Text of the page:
Winner of the 2020-21 Queensland Premier’s Drama Award, Steve Pirie‘s autobiographical Return to the Dirt is a refreshing, honest and surprisingly uplifting invitation to start the conversations we all try to avoid.
Steve never imagined he’d end up working in the funeral industry. But when he finds himself living back home in Toowoomba to save up for his wedding, it’s the only job he can get.
The year he spends working among the dead opens his eyes to what awaits us at the end and what it means to live.
With respect, wit and a nod to pop culture, Steve takes us on a journey that celebrates finding your place in the world, the power of personal redemption and humility in the face of the big questions.
Winner of the 2018-19 Queensland Premier’s Drama Award, David Megarrity’s The Holidays is a touching portrait of memory and connection.
The Holidays are on holiday: 12-year-old Oliver has been pulled out of school for an unexpected road trip with his mum and dad, en route to grandad’s seaside shack. But grandad, an eccentric artist, is not there. In this unkempt place stuffed with memories, it seems that the Holidays – instead of getting away from it all – have taken a lot with them.
This Queensland Premier’s Drama Award-winning play is a feast for the senses, a wistful and funny journey combining live performance, music and cutting-edge projection. A disarming and lyrical chronicle about family, for families, The Holidays is a show for sons, fathers, grandfathers, and anyone who loves one.
Winner of the 2016-17 Queensland Premier’s Drama Award, Rice by Michele Lee is brimming with sharp observations on globalisation, power, politics, and migration as well as plenty of wicked humour.
Everyone has problems to deal with – in the boardroom or the basement, global or local, business or personal. Two multicultural women making their way in modern Australia forge a powerful, if unlikely, friendship that gets results.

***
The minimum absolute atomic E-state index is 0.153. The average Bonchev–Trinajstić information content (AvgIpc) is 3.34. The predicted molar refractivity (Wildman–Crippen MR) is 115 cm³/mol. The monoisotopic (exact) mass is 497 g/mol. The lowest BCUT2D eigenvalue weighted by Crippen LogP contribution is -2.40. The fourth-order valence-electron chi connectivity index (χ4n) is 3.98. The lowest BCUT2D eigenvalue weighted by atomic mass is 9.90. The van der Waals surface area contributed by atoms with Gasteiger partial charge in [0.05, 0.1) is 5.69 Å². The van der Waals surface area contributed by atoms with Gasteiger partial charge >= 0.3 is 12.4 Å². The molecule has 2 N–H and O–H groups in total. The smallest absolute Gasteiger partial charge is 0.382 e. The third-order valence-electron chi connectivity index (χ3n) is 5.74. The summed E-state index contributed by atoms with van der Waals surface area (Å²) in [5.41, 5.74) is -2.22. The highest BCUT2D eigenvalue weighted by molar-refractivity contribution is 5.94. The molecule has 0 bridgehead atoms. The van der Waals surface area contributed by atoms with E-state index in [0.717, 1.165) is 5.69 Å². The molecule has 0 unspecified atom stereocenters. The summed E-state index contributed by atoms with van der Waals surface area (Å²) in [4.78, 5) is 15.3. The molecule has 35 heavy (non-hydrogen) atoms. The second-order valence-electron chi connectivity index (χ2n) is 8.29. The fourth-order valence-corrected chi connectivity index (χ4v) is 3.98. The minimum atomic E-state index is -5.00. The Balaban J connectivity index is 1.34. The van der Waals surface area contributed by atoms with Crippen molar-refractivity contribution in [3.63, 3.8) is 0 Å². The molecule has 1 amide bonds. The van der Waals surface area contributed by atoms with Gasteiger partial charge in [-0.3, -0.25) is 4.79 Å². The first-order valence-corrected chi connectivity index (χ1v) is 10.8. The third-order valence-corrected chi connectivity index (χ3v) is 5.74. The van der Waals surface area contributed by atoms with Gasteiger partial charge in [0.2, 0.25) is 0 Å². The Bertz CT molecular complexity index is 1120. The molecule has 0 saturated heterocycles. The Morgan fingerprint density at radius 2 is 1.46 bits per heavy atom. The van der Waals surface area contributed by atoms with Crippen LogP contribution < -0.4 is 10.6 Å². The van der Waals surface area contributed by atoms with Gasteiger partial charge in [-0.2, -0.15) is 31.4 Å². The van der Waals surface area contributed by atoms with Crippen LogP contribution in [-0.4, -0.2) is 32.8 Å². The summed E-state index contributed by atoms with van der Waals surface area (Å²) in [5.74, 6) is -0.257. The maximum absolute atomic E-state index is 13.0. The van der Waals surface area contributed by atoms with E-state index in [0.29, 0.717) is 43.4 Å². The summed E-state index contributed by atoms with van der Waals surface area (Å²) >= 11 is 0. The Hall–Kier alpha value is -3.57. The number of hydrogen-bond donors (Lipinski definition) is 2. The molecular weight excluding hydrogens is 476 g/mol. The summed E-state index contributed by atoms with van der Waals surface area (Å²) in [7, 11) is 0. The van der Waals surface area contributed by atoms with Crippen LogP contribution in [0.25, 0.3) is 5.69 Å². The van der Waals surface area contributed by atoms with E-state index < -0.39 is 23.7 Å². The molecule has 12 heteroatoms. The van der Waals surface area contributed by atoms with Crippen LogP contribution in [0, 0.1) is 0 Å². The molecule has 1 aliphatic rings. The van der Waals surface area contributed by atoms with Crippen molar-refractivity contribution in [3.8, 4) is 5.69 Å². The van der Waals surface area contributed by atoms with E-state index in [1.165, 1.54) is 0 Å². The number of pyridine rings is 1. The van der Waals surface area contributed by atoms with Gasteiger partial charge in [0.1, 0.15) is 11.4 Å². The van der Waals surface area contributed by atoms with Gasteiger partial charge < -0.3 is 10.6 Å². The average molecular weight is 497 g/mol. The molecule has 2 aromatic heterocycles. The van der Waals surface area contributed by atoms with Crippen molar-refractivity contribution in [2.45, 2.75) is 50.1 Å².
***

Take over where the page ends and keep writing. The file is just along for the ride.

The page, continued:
Working late, high up in a skyscraper, Nisha – at 28, a business prodigy and second-in-command of an Australian rice company – is closing a massive deal with the Indian government. Working later still is Yvette, who clears up her takeaway. “Indian princess” and “Chinese cleaner” is all they see when they face each other across the desk. They’re from different cultures, different generations – but as the nights wear on, they discover the many ties that bind them, and help each other navigate their complex lives.
Winner of the 2014-15 Queensland Premier’s Drama Award, Oedipus Doesn’t Live Here Anymore by Daniel Evans is the story of a tragedy no one saw coming, but everyone wants to talk about.
What if Oedipus lived next door? What if the whole street knew what he’d been up to with his own mother, because of the word daubed in fluorescent letters on his garage door?
Daniel Evans brings the drama and horror of an Ancient Greek myth to the sleepy cul-de-sacs of modern Australian disturbia in this wild, wonderful ride spinning off from Sophocles’ 2500-year-old Theban plays. Evans shines a blacklight into the bedrooms and basements of the most infamous family in mythology by reimagining them as the unseen but most gossiped-about family on the block.
Winner of the 2012-13 Queensland Premier’s Drama Award, Maxine Mellor‘s Trollop is a complex, uneasy and challenging work that both explores and exploits contemporary communication modes.